The Adrianna Dress is a shift dress with a swingy a-line silhouette. It is a simple design that lends itself well to customization! Something several testers brought up was that they would love to see this dress with some definition at the waist.
I decided to try making a version with elastic at the waist and I LOVE how it turned out. It has a very Ulla Johnson kind of structured modern vibe with a nod to vintage Laura Ashley. Anyway, this dress was made from a 10 oz 100% cotton denim. You can find the fabric here. The weight of the fabric makes it a STATEMENT. If you did this hack in a drapey fabric it has a totally different vibe. Check out this version that Victoria Lucille Anne made in a rayon challis!
To know before you sew:
- If you are adding a ruffle to the bottom you will need extra fabric. If you are looking to make a ruffle roughly the length and fullness of my denim dress, you will need an extra yard. I will break down how to calculate your ruffle later in this post, but wanted to give you a heads up.
- If you are adding elastic to the waist and are not adding a ruffle, consider adding a bit of length to the dress. Elastic waistbands pull up and settle on your natural waist so it will make your dress a little shorter.
- You will need an extra 1-1.5 yards (.9-1.4 meters) of .5-.75" (1.3-1.9 cm) wide elastic.
Let's get into it!
- Follow the instructions to make the dress. You won't need to hem the dress if you're adding a ruffle!
- Grab a length of elastic and tie it around your waist. You want it to be comfortable, but air on the side of slightly tight because the elastic will stretch as you sew it to your dress.
Let's just take a quick look at how my face looks when I'm pulling elastic around my waist.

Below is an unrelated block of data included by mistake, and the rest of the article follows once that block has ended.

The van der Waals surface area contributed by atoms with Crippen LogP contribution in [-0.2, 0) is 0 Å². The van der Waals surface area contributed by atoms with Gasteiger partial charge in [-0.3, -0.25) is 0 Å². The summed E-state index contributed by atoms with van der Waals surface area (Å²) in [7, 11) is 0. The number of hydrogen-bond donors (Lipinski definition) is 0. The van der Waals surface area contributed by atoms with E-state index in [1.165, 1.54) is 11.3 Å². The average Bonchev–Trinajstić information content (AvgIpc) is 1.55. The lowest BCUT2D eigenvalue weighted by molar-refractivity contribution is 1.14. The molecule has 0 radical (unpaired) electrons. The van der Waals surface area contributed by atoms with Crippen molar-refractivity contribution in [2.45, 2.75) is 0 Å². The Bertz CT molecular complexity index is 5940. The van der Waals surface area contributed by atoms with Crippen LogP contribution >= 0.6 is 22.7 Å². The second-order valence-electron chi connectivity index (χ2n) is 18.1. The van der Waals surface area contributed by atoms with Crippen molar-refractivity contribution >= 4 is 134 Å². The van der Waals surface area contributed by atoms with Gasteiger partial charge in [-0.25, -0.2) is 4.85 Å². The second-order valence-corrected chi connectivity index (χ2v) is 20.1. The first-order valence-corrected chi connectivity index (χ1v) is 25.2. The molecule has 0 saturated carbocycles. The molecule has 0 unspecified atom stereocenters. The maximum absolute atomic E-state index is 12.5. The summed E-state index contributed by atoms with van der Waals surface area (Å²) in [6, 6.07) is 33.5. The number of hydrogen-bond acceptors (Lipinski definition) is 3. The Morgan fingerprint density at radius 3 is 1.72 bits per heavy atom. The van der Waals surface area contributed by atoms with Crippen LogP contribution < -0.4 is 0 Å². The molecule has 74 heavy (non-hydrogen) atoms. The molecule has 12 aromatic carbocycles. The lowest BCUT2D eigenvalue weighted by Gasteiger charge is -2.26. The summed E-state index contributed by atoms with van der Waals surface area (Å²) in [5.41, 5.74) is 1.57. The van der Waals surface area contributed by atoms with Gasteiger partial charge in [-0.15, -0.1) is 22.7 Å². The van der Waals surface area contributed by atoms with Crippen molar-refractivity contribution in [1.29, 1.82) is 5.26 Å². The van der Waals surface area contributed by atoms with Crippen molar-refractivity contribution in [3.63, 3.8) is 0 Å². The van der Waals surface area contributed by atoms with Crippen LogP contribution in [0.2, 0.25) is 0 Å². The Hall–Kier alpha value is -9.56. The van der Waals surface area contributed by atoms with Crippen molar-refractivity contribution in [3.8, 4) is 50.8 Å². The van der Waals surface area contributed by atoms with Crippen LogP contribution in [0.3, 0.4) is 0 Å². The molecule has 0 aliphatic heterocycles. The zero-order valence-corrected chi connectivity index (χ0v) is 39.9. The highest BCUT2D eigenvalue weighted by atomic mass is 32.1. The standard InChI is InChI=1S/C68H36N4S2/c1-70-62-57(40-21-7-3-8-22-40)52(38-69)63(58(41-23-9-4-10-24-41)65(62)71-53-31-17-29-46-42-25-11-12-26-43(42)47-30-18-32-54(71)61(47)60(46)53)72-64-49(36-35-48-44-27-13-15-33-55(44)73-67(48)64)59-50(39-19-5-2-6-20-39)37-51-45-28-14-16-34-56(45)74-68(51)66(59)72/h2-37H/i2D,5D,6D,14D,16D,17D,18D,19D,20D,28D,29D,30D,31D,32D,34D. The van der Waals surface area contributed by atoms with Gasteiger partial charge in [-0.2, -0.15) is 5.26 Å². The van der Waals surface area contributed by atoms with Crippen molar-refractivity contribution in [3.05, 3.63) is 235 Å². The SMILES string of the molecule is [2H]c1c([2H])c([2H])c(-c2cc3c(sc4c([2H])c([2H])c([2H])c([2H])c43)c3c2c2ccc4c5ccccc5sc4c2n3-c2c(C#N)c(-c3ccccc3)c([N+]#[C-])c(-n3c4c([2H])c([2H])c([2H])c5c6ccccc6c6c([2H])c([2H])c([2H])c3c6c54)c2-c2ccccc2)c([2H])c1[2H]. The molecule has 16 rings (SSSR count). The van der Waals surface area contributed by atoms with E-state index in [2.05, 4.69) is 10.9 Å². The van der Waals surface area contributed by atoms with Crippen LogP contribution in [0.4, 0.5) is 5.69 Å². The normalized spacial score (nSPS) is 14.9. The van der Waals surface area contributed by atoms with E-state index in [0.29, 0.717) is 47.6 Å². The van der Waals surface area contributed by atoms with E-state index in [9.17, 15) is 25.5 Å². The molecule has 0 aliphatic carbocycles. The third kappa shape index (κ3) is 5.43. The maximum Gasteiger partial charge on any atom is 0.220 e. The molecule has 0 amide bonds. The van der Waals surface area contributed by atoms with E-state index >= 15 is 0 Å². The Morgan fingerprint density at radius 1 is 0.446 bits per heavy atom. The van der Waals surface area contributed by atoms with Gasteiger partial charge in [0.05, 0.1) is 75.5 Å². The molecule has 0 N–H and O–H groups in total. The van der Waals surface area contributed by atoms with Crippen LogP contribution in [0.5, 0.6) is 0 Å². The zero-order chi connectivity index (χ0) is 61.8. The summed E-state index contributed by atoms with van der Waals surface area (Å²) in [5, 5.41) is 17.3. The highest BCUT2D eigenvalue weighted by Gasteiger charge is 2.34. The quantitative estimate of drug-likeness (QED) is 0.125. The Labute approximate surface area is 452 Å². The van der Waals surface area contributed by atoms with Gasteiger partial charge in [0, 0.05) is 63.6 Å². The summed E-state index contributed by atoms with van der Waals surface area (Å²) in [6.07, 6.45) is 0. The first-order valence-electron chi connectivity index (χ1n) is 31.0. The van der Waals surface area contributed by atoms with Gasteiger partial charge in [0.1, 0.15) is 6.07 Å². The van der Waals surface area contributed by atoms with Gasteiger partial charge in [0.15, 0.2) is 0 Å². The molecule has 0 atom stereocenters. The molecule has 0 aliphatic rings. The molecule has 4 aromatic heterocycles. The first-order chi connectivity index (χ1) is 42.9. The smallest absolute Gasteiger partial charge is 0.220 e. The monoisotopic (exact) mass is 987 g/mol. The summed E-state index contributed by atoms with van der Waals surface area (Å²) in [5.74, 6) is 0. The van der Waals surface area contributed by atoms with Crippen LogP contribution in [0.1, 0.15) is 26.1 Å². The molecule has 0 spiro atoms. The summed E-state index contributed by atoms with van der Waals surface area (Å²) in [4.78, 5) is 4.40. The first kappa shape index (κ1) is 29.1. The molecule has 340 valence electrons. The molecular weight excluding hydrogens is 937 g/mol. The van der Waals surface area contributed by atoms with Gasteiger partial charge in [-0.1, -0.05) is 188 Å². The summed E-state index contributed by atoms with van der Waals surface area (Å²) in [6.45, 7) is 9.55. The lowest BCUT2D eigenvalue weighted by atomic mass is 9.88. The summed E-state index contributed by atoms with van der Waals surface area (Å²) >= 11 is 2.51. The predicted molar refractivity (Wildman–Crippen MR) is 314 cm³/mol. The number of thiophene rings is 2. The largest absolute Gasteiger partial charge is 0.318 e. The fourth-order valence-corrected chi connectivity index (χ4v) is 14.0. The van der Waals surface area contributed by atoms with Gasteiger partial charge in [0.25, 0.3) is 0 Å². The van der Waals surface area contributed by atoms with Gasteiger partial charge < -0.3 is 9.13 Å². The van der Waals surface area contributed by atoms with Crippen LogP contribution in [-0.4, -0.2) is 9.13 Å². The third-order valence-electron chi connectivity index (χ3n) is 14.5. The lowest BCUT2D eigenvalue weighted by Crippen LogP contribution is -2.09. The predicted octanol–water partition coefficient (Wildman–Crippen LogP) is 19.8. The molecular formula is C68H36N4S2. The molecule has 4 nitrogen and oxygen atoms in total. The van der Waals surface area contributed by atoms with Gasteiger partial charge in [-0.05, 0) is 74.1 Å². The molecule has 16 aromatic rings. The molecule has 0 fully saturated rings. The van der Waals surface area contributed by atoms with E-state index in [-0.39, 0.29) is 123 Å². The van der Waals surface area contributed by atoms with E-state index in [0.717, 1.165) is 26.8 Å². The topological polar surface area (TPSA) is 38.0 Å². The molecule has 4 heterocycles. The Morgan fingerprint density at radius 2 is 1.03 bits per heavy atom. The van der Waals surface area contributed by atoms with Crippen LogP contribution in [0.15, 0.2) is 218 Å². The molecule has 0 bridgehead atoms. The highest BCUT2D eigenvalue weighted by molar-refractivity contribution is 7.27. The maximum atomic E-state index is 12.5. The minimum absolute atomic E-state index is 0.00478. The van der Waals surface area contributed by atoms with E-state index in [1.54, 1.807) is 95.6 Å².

- Once the elastic is around your waist, wiggle around to get it into a comfortable place.
- When you are happy with the placement add a few pins to mark the placement. Make sure you add a pin at the side seam.
- Carefully take the dress off and measure from the hem to your pins to see how far up the side seam the elastic should sit. On the wrong side of the fabric, use some sort of marking tool to mark that distance all the way around the waist of your dress. If for example your elastic should be 15" up. Start at the sideseam, measure up 15" and mark, move around the waist until you have drawn a line all the way around.
- Take the length of elastic for your waistband and sew it into a loop.
- Divide your waistband elastic into quarters by folding it in half and making marks at either end. Match those marks up and mark either end. You should have 4 marks on your elastic.
- Divide the waist of your dress into quarters by folding it in half and marking two ends. Match those marks up and add two more marks so that your waist is divided into equal quarters.
- Pin your elastic to the waist of your dress matching up the quartering marks on your elastic with the quartering marks on your waist.